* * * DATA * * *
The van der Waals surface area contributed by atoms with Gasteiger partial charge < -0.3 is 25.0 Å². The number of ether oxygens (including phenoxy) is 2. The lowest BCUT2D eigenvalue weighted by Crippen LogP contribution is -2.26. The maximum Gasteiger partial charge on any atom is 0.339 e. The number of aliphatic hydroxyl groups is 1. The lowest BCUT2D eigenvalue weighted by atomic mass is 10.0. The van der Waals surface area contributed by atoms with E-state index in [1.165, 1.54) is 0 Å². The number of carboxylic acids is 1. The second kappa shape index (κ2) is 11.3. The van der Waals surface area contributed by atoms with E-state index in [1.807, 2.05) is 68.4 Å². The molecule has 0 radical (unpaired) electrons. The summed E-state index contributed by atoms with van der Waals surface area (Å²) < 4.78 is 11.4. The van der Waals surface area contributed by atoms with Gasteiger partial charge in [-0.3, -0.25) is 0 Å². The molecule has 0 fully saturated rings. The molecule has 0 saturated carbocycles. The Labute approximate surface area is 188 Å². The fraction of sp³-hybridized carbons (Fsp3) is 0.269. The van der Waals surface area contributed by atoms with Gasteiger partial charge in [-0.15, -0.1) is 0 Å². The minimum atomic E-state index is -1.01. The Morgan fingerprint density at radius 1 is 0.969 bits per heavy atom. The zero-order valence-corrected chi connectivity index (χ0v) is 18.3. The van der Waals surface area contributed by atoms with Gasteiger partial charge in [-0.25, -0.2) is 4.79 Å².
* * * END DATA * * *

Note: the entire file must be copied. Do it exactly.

The van der Waals surface area contributed by atoms with Gasteiger partial charge < -0.3 is 25.0 Å². The number of ether oxygens (including phenoxy) is 2. The lowest BCUT2D eigenvalue weighted by Crippen LogP contribution is -2.26. The maximum Gasteiger partial charge on any atom is 0.339 e. The number of aliphatic hydroxyl groups is 1. The lowest BCUT2D eigenvalue weighted by atomic mass is 10.0. The van der Waals surface area contributed by atoms with E-state index in [1.165, 1.54) is 0 Å². The number of carboxylic acids is 1. The second kappa shape index (κ2) is 11.3. The van der Waals surface area contributed by atoms with E-state index in [1.807, 2.05) is 68.4 Å². The molecule has 0 radical (unpaired) electrons. The summed E-state index contributed by atoms with van der Waals surface area (Å²) < 4.78 is 11.4. The van der Waals surface area contributed by atoms with Gasteiger partial charge in [-0.3, -0.25) is 0 Å². The molecule has 0 fully saturated rings. The molecule has 0 saturated carbocycles. The Labute approximate surface area is 188 Å². The fraction of sp³-hybridized carbons (Fsp3) is 0.269. The van der Waals surface area contributed by atoms with Gasteiger partial charge in [-0.15, -0.1) is 0 Å². The minimum atomic E-state index is -1.01. The Morgan fingerprint density at radius 1 is 0.969 bits per heavy atom. The zero-order valence-corrected chi connectivity index (χ0v) is 18.3. The van der Waals surface area contributed by atoms with Gasteiger partial charge in [-0.25, -0.2) is 4.79 Å².